Delhi Chief Minister Arvind Kejriwal on Sunday slammed the central government over the ‘One Nation One Election’ and questioned the rationale behind the move. CM Kejriwal asked what a common man would get from ‘One Nation One Election’.
Taking to ‘X’, (formerly known as Twitter), the Delhi CM said, “What is important for the country? Whether ‘One Nation One Election’ or ‘One Nation One Education’ (equal education for rich and poor)”. “Or One Nation One Ilaaj’ (treatment)? What will a common man get from ‘One Nation One Election’?” CM Kejriwal added.
The Centre on Saturday constituted an eight-member committee to examine and make recommendations for holding simultaneous elections in the country. The members of the committee, apart from former President Kovind, include Union Home Minister Amit Shah; Leader of the Opposition in the Lok Sabha, Adhir Ranjan Chowdhury; former Leader of Opposition in the Rajya Sabha, Ghulam Nabi Azad; former Finance Commission chairman NK Singh, former Lok Sabha secretary general Subhash C Kashyap, senior advocate Harish Salve and former chief vigilance commissioner Sanjay Kothari.
The notification of the high-powered panel by the Centre came just days after it announced a special session of the Parliament from September 18 to 22, on the same day the two-day Mumbai conclave of the INDIA bloc was in progress. However, the government remained tight-lipped on the issues to be taken up during the special session.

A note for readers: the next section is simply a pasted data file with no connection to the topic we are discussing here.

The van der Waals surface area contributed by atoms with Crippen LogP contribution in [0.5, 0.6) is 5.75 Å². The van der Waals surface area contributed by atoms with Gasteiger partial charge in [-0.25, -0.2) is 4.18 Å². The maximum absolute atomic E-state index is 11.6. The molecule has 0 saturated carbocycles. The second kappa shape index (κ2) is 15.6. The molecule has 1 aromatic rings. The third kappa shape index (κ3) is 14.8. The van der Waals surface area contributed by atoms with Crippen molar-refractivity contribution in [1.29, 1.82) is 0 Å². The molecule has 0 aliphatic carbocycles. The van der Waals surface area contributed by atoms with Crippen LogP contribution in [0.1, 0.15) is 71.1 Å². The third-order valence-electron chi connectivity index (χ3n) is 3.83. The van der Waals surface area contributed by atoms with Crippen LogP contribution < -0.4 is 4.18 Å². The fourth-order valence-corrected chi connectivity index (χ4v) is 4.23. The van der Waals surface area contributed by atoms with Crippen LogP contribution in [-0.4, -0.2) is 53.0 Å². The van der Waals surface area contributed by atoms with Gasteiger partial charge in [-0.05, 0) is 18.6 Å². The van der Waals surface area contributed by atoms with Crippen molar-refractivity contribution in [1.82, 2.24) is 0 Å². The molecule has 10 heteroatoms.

Opposition leaders slammed the BJP-led Centre for announcing a special session without holding prior consultations with them or informing the Business Advisory Committee. According to the Centre, the high-level committee shall start functioning immediately and make recommendations at the earliest.
Adhir Ranjan Chowdhury, however, declined to serve on the panel, saying its “terms of reference have been prepared in a manner to guarantee its conclusions”. Simultaneous elections for the state assemblies and the Lok Sabha were held till 1967. However, in 1968 and 1969 some legislative assemblies were dissolved prematurely followed by the dissolution of the Lok Sabha in 1970. This forced a change in electoral schedules for the states and the country.